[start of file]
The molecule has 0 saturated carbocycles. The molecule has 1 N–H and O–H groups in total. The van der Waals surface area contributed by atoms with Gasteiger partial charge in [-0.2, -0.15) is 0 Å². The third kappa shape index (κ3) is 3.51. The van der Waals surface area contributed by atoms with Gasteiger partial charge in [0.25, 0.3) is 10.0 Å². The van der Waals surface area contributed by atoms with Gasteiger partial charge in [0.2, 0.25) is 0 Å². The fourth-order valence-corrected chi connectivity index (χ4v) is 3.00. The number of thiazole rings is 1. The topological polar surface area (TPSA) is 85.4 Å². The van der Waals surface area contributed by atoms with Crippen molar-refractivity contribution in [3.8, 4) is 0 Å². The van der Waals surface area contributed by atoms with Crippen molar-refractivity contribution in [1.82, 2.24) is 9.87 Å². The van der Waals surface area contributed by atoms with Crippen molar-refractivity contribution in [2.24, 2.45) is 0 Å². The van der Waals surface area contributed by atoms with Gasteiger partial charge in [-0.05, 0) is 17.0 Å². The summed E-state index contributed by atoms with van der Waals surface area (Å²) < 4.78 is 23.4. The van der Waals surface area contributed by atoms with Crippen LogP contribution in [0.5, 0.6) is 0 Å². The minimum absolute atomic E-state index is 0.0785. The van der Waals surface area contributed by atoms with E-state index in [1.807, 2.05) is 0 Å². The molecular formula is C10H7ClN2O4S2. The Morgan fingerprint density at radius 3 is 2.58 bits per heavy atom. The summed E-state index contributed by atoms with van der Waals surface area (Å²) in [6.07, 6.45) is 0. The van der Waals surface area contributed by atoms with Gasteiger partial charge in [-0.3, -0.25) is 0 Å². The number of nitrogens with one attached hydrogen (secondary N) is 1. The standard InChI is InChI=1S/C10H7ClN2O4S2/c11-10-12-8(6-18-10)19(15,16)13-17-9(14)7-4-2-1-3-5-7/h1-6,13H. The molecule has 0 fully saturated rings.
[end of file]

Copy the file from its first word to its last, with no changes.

The molecule has 0 saturated carbocycles. The molecule has 1 N–H and O–H groups in total. The van der Waals surface area contributed by atoms with Gasteiger partial charge in [-0.2, -0.15) is 0 Å². The third kappa shape index (κ3) is 3.51. The van der Waals surface area contributed by atoms with Gasteiger partial charge in [0.25, 0.3) is 10.0 Å². The van der Waals surface area contributed by atoms with Gasteiger partial charge in [0.2, 0.25) is 0 Å². The fourth-order valence-corrected chi connectivity index (χ4v) is 3.00. The number of thiazole rings is 1. The topological polar surface area (TPSA) is 85.4 Å². The van der Waals surface area contributed by atoms with Crippen molar-refractivity contribution in [3.8, 4) is 0 Å². The van der Waals surface area contributed by atoms with Crippen molar-refractivity contribution in [1.82, 2.24) is 9.87 Å². The van der Waals surface area contributed by atoms with Crippen molar-refractivity contribution in [2.24, 2.45) is 0 Å². The van der Waals surface area contributed by atoms with Gasteiger partial charge in [-0.05, 0) is 17.0 Å². The summed E-state index contributed by atoms with van der Waals surface area (Å²) < 4.78 is 23.4. The van der Waals surface area contributed by atoms with Crippen LogP contribution in [0.5, 0.6) is 0 Å². The minimum absolute atomic E-state index is 0.0785. The van der Waals surface area contributed by atoms with E-state index in [1.807, 2.05) is 0 Å². The molecular formula is C10H7ClN2O4S2. The Morgan fingerprint density at radius 3 is 2.58 bits per heavy atom. The summed E-state index contributed by atoms with van der Waals surface area (Å²) in [6.07, 6.45) is 0. The van der Waals surface area contributed by atoms with Gasteiger partial charge in [-0.3, -0.25) is 0 Å². The number of nitrogens with one attached hydrogen (secondary N) is 1. The standard InChI is InChI=1S/C10H7ClN2O4S2/c11-10-12-8(6-18-10)19(15,16)13-17-9(14)7-4-2-1-3-5-7/h1-6,13H. The molecule has 0 fully saturated rings.